The Greys took an active part in the siege of Bexar, in which Breece's company apparently suffered one killed and two wounded; Cooke's company suffered six wounded. After the capture of Bexar both companies underwent a series of organizational changes as a result of the Matamoros expedition of 1835–36. All but twenty-two members of Breece's company and one of Cooke's company left San Antonio under Francis White Johnson and James Grant. Those who remained at San Antonio were under the command of Capt. John James Baugh. When Baugh became garrison adjutant, William Blazeby took command of the company, all members of which died in the battle of the Alamo. The company standard was among the flags captured by the Mexicans; it is now the property of the National Historical Museum in Mexico City.
The Greys who went south with Grant and Johnson became members of either the San Antonio Greys under Cooke or the Mobile Greys under Capt. David N. Burke. After Cooke's departure with Sam Houston in January 1836, his company was commanded by Samuel O. Pettus. Though a number of the Greys continued with Grant, including both Morris and Breece, most chose to become part of the garrison at Goliad under Col. James W. Fannin, Jr. Nathaniel R. Brister of the Greys was promoted to regimental adjutant when Fannin reorganized his command in February. Both Morris and Pettus were killed with Grant. Nineteen members of Cooke's old company were killed in the Goliad Massacre. Four members of the Greys escaped from the massacre, including William L. Hunter and Hermann Ehrenberg. Three, including Joseph H. Spohn, were spared. Although the Texan disasters at the Alamo and Goliad destroyed the New Orleans Greys as military units, at least seven Greys were present at the battle of San Jacinto, including William Cooke, the only senior officer of the Greys to survive the Texas Revolution. Thus the Greys are one of the few volunteer units to be able to claim Bexar, the Alamo, San Patricio, Refugio, Coleto, Goliad, and San Jacinto as battle honors.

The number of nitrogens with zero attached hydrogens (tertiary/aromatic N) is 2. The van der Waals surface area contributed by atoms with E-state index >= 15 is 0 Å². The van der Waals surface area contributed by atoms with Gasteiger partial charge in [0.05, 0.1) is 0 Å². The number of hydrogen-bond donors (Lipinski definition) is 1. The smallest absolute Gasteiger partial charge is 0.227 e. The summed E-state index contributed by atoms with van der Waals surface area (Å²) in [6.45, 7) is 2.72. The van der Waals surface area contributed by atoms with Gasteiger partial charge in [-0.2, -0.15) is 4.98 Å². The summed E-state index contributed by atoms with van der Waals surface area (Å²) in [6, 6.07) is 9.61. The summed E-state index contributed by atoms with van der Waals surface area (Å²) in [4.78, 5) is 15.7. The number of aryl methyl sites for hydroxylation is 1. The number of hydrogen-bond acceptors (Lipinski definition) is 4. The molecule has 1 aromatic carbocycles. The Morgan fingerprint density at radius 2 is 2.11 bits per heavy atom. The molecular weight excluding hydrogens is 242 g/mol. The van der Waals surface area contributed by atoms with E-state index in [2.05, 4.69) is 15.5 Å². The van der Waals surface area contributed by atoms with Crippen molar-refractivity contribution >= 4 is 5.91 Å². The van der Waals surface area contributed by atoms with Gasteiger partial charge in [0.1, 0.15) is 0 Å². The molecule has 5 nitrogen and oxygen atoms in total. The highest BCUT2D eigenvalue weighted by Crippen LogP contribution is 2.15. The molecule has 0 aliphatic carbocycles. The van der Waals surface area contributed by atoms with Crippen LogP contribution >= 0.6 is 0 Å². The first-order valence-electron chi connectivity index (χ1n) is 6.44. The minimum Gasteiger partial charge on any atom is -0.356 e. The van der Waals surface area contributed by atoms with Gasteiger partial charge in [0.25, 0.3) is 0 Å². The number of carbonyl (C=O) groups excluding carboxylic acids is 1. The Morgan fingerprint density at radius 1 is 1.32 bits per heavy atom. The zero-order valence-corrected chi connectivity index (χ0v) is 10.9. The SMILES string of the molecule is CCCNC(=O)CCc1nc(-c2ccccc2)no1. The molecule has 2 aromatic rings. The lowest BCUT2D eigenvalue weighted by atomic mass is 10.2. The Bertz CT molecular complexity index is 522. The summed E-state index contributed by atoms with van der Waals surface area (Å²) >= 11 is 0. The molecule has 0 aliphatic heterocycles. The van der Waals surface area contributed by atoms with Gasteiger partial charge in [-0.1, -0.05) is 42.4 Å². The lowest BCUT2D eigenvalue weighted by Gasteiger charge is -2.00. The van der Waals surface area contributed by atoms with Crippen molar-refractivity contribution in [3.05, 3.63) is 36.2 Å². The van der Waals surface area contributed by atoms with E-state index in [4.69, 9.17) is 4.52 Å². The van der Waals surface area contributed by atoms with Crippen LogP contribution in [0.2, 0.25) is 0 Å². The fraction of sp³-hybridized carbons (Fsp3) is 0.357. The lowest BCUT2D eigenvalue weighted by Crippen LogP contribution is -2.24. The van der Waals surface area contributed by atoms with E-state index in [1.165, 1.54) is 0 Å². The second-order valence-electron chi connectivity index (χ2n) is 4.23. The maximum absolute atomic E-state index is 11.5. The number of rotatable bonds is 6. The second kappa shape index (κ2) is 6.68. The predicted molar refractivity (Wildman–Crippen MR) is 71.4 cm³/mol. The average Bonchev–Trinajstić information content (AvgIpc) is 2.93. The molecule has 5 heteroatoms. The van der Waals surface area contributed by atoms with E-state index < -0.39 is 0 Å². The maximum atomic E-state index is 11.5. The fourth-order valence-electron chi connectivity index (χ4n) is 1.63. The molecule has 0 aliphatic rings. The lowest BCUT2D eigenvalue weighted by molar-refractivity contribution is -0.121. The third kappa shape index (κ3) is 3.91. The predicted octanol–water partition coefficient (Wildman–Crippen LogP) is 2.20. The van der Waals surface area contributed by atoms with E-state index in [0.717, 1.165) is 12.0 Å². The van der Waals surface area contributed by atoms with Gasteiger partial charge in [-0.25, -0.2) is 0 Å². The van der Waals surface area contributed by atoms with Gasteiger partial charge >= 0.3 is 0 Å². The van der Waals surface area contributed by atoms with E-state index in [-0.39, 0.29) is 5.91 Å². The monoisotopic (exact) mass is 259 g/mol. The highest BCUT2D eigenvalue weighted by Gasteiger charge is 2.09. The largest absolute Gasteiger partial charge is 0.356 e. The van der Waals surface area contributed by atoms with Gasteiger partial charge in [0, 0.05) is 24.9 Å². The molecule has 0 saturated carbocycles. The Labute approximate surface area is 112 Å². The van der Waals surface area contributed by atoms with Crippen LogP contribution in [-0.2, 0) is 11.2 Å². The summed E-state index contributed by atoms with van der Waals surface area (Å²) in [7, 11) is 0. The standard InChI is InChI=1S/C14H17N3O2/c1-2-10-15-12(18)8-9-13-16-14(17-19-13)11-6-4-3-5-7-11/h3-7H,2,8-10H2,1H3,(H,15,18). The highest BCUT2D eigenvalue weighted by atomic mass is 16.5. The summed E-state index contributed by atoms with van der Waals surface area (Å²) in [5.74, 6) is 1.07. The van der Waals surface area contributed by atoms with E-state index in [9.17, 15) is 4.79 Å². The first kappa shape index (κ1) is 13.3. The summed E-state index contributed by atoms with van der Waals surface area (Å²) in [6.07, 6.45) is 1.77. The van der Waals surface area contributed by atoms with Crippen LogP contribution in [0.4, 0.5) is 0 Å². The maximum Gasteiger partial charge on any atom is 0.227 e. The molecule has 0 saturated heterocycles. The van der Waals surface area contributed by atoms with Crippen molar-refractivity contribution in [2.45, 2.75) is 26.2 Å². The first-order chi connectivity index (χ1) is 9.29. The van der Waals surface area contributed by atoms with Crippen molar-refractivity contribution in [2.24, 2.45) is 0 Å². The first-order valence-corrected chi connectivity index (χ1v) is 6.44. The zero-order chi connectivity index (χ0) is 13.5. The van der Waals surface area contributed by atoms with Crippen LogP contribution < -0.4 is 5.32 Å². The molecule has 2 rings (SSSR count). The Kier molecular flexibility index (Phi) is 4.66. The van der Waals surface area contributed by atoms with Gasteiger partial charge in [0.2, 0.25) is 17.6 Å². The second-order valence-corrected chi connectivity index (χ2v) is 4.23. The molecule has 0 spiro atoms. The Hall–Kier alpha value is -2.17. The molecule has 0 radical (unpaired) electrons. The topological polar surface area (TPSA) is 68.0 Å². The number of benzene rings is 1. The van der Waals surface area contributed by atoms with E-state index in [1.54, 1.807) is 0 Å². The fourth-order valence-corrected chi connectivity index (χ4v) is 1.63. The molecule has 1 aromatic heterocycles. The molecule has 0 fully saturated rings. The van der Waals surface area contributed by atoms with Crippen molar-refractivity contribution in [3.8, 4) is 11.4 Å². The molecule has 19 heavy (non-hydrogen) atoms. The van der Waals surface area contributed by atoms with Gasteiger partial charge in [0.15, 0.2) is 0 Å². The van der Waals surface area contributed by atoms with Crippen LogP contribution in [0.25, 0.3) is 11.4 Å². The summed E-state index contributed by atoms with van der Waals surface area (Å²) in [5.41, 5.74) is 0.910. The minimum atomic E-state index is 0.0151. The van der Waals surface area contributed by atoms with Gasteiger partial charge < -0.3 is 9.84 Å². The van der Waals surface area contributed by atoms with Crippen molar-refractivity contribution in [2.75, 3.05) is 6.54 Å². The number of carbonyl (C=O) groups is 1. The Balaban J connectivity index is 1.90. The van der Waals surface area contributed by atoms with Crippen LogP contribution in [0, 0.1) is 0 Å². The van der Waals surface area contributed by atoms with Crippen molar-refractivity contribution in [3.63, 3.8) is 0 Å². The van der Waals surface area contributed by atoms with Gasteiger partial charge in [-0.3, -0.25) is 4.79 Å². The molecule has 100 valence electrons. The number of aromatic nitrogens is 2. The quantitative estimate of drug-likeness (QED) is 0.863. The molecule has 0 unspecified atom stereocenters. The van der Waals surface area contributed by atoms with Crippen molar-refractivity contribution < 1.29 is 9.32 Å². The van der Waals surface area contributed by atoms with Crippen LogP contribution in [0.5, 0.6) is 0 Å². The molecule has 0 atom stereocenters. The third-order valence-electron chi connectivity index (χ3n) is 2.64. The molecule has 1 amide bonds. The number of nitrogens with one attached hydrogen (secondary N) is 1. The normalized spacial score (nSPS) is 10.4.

Harbert Davenport, Notes from an Unfinished Study of Fannin and His Men (MS, Harbert Davenport Collection, Texas State Library, Austin; Dolph Briscoe Center for American History, University of Texas at Austin). Sam Houston Dixon and Louis Wiltz Kemp, The Heroes of San Jacinto (Houston: Anson Jones, 1932). Hermann Ehrenberg, Texas und Seine Revolution (Leipzig: Wigand, 1843; abridged trans. by Charlotte Churchill, With Milam and Fannin, Austin: Pemberton Press, 1968). Walter Lord, A Time to Stand (New York: Harper, 1961; 2d ed., Lincoln: University of Nebraska Press, 1978).
The following, adapted from the Chicago Manual of Style, 15th edition, is the preferred citation for this entry.
Kevin R. Young,
“New Orleans Greys,”
Handbook of Texas Online,
accessed December 03, 2021,